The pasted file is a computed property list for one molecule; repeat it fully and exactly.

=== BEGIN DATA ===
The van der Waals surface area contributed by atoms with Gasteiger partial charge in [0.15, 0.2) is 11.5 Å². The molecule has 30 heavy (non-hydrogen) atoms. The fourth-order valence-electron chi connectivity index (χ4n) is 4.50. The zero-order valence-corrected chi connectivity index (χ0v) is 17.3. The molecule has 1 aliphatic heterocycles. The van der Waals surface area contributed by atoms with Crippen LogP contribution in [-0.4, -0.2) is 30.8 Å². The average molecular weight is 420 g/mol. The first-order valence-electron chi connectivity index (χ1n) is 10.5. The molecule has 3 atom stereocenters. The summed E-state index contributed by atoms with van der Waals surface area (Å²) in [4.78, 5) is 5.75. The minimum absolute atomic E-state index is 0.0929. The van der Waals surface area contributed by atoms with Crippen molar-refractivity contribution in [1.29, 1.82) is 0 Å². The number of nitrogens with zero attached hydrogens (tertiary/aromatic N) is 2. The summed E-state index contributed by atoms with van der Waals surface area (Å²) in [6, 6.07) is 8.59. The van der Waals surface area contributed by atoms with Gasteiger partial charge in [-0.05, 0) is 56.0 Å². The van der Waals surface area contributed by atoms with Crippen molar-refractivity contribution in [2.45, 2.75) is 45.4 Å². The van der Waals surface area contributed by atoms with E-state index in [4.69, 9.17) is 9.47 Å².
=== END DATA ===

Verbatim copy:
The van der Waals surface area contributed by atoms with Gasteiger partial charge in [0.15, 0.2) is 11.5 Å². The molecule has 30 heavy (non-hydrogen) atoms. The fourth-order valence-electron chi connectivity index (χ4n) is 4.50. The zero-order valence-corrected chi connectivity index (χ0v) is 17.3. The molecule has 1 aliphatic heterocycles. The van der Waals surface area contributed by atoms with Crippen LogP contribution in [-0.4, -0.2) is 30.8 Å². The average molecular weight is 420 g/mol. The first-order valence-electron chi connectivity index (χ1n) is 10.5. The molecule has 3 atom stereocenters. The summed E-state index contributed by atoms with van der Waals surface area (Å²) in [4.78, 5) is 5.75. The minimum absolute atomic E-state index is 0.0929. The van der Waals surface area contributed by atoms with Crippen molar-refractivity contribution in [1.29, 1.82) is 0 Å². The number of nitrogens with zero attached hydrogens (tertiary/aromatic N) is 2. The summed E-state index contributed by atoms with van der Waals surface area (Å²) in [6, 6.07) is 8.59. The van der Waals surface area contributed by atoms with Gasteiger partial charge in [-0.05, 0) is 56.0 Å². The van der Waals surface area contributed by atoms with Crippen molar-refractivity contribution in [2.45, 2.75) is 45.4 Å². The van der Waals surface area contributed by atoms with E-state index in [4.69, 9.17) is 9.47 Å².